gardening (187)

Opium Poppy

Opium Poppy

I have just discovered the magnification functions of my iPhone 11 Pro Max. How about this for a flower’s invitation to honeybees? Beauty leads to nectar.

Post a comment

1860s Farmhouse on 12½ Acres in Maine, $325,000

1860s Farmhouse on 12.5 Acres in Maine, 5,000We are a carpenter/gardener couple who have been restoring our 1860s Greek Revival farmhouse for the last 30+ years. One of our goals has been to live self-sufficiently and conscientiously, and we believe our home and gardens uniquely reflect this.

The house includes three bedrooms, a large beautiful kitchen, dining room, living room, library/office, studio, pantry, mudroom, two full bathrooms, and an airy, screened and glassed-in sunporch. Connected to the house by a long porch, is a 25′×36′ two-story shop/studio, and a woodshed and storage area.

Behind the house are established organic vegetable, and perennial flower gardens, fruit trees, and blueberry and raspberry bushes. A Nearing style 10′×20′ stone, glass and wood greenhouse extends the gardening season at both ends, and provides a lovely refuge on sunny, cold winter days.

Hard as it is for us to leave this, our children are grown and we no longer need this much space and the large gardens. We hope a younger family looking for a similar lifestyle will get as much joy from it as we have.

–Joe Stanley

House and 12.5 acres – $325,000: richmondmainefarmhouse.com/house | woodtools@yahoo.com

Post a comment

Tiny Home in Maine

April 6, 2020

Dear Lloyd,

A photo of our daughter’s house

I have been reading your books for years (and have given them to my kids) and, more recently, your blog. I studied architecture in college (in the 70’s) and when your Shelter book came out I wore it out reading it. It has influenced the last forty years of my life as a builder/carpenter.

Ours is a relatively sustainable and self sufficient lifestyle, and one our kids have adopted as well. Our daughter has been living for the last 5 years in a 7′×10′ house she built, with no electricity or running water, and is building a traditional Washington County peapod (a double-ended wooden rowboat). Our son is currently living in a 42″ wide × 10′ long shelter he built to live in, while building a tiny house for a college acquaintance. before that he was living on a 36′ sailboat he fixed up and sailed solo across the Atlantic to the Azores.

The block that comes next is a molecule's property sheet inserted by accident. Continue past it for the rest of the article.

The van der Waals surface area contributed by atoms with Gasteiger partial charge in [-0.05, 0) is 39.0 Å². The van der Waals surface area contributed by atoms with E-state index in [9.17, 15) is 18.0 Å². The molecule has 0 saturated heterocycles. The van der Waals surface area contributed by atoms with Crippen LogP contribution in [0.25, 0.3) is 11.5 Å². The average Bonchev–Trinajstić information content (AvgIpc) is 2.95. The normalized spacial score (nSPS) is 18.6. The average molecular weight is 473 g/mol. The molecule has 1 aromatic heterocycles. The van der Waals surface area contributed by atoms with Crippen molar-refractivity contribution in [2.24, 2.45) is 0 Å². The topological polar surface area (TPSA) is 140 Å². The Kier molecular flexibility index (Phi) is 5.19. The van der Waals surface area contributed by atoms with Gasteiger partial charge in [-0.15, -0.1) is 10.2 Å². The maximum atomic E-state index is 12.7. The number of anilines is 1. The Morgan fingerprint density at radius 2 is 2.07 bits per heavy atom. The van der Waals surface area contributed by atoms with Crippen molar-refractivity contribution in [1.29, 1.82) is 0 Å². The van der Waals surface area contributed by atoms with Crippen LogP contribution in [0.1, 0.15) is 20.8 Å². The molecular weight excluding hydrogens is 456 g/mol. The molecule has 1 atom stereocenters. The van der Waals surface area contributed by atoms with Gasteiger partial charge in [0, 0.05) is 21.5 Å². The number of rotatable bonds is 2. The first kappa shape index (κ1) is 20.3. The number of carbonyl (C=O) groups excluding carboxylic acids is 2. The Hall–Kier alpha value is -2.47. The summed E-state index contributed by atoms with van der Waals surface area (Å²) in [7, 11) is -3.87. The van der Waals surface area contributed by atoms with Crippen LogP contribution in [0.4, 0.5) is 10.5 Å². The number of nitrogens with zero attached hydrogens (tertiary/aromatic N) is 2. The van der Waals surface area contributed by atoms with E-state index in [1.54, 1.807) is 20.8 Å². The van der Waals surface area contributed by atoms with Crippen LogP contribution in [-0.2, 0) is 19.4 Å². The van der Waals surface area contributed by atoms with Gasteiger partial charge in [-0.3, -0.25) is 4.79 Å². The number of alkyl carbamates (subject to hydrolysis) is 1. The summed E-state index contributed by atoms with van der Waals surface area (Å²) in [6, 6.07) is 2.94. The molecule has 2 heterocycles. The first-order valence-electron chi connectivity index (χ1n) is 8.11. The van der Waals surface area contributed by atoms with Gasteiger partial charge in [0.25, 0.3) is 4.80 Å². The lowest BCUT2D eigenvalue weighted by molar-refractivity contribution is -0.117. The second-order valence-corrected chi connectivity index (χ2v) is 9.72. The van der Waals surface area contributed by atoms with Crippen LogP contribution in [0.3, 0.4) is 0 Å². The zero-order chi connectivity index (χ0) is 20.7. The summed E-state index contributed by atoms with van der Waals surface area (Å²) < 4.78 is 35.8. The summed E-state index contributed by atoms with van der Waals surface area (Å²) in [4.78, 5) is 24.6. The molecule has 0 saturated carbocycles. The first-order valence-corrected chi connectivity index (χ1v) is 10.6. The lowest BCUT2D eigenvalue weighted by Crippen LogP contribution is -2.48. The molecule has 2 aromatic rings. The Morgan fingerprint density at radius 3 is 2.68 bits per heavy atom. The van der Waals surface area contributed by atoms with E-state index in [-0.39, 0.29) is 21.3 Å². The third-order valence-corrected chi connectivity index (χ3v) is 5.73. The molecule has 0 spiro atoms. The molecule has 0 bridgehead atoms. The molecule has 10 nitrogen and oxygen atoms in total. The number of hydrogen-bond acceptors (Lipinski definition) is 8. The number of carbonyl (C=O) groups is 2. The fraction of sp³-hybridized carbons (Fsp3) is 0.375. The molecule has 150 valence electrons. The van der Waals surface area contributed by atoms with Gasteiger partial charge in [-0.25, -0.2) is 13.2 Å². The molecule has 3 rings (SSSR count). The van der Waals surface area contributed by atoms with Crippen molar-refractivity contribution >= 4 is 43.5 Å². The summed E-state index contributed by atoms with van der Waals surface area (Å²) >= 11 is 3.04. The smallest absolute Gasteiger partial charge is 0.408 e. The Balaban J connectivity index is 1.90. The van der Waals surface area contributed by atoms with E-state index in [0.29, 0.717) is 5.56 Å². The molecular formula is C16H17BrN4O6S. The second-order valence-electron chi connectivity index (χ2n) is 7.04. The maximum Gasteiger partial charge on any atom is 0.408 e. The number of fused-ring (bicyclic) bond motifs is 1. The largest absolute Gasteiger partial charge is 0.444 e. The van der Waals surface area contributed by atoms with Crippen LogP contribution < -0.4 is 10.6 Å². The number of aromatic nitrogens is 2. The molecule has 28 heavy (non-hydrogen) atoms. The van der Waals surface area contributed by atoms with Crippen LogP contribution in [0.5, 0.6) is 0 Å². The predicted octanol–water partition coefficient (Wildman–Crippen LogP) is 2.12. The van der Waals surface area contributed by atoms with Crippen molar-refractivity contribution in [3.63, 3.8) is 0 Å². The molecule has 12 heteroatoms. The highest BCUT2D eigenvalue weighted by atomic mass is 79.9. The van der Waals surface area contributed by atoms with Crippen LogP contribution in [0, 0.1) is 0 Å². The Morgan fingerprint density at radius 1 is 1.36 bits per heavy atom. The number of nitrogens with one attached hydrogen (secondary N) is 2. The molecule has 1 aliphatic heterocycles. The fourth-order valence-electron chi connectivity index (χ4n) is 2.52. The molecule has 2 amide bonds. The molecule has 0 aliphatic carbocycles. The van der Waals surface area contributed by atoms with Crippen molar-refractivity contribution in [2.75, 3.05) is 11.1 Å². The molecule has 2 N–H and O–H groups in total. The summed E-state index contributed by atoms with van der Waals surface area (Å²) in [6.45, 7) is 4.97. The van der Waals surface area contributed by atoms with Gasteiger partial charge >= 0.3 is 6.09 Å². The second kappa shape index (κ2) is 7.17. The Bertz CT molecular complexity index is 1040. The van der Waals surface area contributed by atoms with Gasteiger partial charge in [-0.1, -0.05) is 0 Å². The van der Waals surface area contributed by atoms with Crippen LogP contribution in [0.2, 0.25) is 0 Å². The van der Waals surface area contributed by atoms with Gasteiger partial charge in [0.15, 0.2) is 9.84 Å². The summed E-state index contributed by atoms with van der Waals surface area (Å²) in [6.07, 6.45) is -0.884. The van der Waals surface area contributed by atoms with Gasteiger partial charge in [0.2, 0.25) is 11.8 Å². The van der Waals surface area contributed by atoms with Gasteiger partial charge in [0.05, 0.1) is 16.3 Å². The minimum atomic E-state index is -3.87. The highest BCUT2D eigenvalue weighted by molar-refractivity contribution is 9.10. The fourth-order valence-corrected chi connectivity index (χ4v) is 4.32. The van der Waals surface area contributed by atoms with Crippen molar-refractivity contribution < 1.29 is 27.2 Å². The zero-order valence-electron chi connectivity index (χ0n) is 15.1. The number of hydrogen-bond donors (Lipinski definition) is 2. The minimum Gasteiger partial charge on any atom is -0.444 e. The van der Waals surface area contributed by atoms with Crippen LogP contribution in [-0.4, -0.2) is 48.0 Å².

We are preparing to sell the house in which our two kids were born and grew up, and on which we have worked for the last forty years. My wife created a website so we can sell the house ourselves and I thought, perhaps, you might like to see the photos of the house.

Here’s a link to the website richmondmainefarmhouse.com

Thanks for all the inspiration — just wanted you to know that you’ve had quite an impact on our lives.

Best wishes to you,
Joe Stanley

Post a comment

Wonderful Houses Around the World

Wonderful Houses around the WorldYesterday I read in the paper that sales of children’s books are booming, due to schools being closed. This brought to mind our one and only children’s book, Wonderful Houses Around the World, by photographer Yoshio Komatsu and artist Akira Nishiyama.

There are 10 photographs by Yoshio of homes in different parts of the world. All the homes are built of natural materials — earth, wood, thatch, sod, bamboo, and stone.

Each photo is followed by a watercolor drawing of the inside of that home, showing the children and their parents going about their everyday activities: food gathering and processing, cooking, sleeping, working and playing.

The book is timely in this day and age: it shows what people do in their homes. Timely also because it’s great educational material for kids being home-schooled: look at what what kids your age are doing in other parts of the planet.

Yoshio is my favorite photographer of homes in the world. Not only are the homes invariably soulful, but his composition and lighting are perfect — and he has a knack for making people feel comfortable, so that the homeowners look natural, often laughing.

The book is $12.95 and you can order it through your independent bookstore, or from:

Note: We have a money-back guarantee on all of our books (no matter where you buy them). If for any reason you are dissatisfied, call us and we’ll return the full purchase price plus shipping. No need to return the book.

Post a comment (1 comment)

Our Friends in Brazil

We have been talking recently to our friends at the Solisluna publishing company in Brazil about translating our book Shelter into Portuguese. We sent them a copy of our new book, The Half-Acre Homestead, along with three of our mini-books and our wooden model of a tiny home. They just sent us this email and photo.

Hi Lloyd,

I hope you’re doing well.

I received your material yesterday and I would like to thank you a lot for sending me this marvelous book!

Here in Solisluna, we’re all enchanted by it. Wonderful work, so meaningful.

A great legacy for the world. Congratulations to you and Lesley.

Best wishes from Bahia,
Kin and Solisluna team

P.S.: Shelter has been translated into Spanish, French, German, Japanese, and Korean.

Post a comment